On Wednesday, the United States government recognized intersex people and the struggles they face.

“We recognize that intersex persons face violence, discrimination, stigma, harassment and persecution on account of their sex characteristics, which do not fit binary notions of typical male or female bodies,” said U.S. State Department spokesman John Kirby, in a news release. “Intersex persons routinely face forced medical surgeries that are conducted at a young age without free or informed consent. These interventions jeopardize their physical integrity and ability to live.”

As a founding member of the Equality Rights Coalition, the U.S. joins 30 other nations who have "committed to strengthen cooperation to advance the human rights of, and support inclusive development for all persons regardless of sexual orientation, gender identity or expression, and sex characteristics," said Kirby.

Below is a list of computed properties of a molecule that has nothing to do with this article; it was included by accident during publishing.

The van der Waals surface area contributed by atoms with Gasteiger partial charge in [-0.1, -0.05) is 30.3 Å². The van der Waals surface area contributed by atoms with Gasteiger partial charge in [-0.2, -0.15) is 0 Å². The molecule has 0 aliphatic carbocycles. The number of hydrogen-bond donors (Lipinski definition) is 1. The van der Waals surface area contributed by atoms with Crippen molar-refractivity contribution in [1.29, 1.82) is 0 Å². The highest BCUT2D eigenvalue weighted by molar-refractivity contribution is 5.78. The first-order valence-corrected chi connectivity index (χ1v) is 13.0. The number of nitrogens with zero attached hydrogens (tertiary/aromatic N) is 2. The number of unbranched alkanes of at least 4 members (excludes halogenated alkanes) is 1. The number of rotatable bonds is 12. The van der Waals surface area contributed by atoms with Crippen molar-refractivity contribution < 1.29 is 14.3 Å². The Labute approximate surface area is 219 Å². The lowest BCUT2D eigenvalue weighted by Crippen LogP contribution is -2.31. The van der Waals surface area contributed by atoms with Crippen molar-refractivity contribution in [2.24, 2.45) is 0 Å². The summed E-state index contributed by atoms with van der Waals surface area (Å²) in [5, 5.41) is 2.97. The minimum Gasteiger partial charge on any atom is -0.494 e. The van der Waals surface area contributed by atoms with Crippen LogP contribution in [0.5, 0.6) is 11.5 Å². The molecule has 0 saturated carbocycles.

Intersex people have been previously referred to as "hermaphrodites" or "congenital eunuchs." Population figures are hard to estimate due to terminology and classification of sex variation traits. 

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